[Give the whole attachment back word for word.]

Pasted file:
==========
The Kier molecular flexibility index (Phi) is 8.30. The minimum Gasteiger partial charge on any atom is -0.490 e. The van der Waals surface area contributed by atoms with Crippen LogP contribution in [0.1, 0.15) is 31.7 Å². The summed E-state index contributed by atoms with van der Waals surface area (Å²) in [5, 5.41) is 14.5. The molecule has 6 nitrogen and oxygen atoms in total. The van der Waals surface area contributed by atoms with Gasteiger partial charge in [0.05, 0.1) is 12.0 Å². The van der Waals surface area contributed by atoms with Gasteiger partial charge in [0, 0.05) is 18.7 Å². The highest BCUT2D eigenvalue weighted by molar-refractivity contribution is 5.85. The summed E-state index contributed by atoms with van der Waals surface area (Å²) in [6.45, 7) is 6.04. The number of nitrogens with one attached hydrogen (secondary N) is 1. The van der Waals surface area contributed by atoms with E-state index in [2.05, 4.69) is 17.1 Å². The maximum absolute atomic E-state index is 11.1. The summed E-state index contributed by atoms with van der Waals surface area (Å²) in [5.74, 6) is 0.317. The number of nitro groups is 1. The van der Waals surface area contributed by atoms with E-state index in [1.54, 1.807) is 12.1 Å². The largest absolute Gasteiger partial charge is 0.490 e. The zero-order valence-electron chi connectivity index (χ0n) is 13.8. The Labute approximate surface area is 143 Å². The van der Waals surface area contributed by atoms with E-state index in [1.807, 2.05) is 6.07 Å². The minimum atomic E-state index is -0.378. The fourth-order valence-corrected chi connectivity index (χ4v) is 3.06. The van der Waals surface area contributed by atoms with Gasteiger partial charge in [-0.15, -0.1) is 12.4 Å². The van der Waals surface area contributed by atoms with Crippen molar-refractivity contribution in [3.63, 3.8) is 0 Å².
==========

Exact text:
The Kier molecular flexibility index (Phi) is 8.30. The minimum Gasteiger partial charge on any atom is -0.490 e. The van der Waals surface area contributed by atoms with Crippen LogP contribution in [0.1, 0.15) is 31.7 Å². The summed E-state index contributed by atoms with van der Waals surface area (Å²) in [5, 5.41) is 14.5. The molecule has 6 nitrogen and oxygen atoms in total. The van der Waals surface area contributed by atoms with Gasteiger partial charge in [0.05, 0.1) is 12.0 Å². The van der Waals surface area contributed by atoms with Gasteiger partial charge in [0, 0.05) is 18.7 Å². The highest BCUT2D eigenvalue weighted by molar-refractivity contribution is 5.85. The summed E-state index contributed by atoms with van der Waals surface area (Å²) in [6.45, 7) is 6.04. The number of nitrogens with one attached hydrogen (secondary N) is 1. The van der Waals surface area contributed by atoms with E-state index in [2.05, 4.69) is 17.1 Å². The maximum absolute atomic E-state index is 11.1. The summed E-state index contributed by atoms with van der Waals surface area (Å²) in [5.74, 6) is 0.317. The number of nitro groups is 1. The van der Waals surface area contributed by atoms with E-state index in [1.54, 1.807) is 12.1 Å². The largest absolute Gasteiger partial charge is 0.490 e. The zero-order valence-electron chi connectivity index (χ0n) is 13.8. The Labute approximate surface area is 143 Å². The van der Waals surface area contributed by atoms with E-state index in [1.807, 2.05) is 6.07 Å². The minimum atomic E-state index is -0.378. The fourth-order valence-corrected chi connectivity index (χ4v) is 3.06. The van der Waals surface area contributed by atoms with Gasteiger partial charge in [-0.15, -0.1) is 12.4 Å². The van der Waals surface area contributed by atoms with Crippen molar-refractivity contribution in [3.63, 3.8) is 0 Å².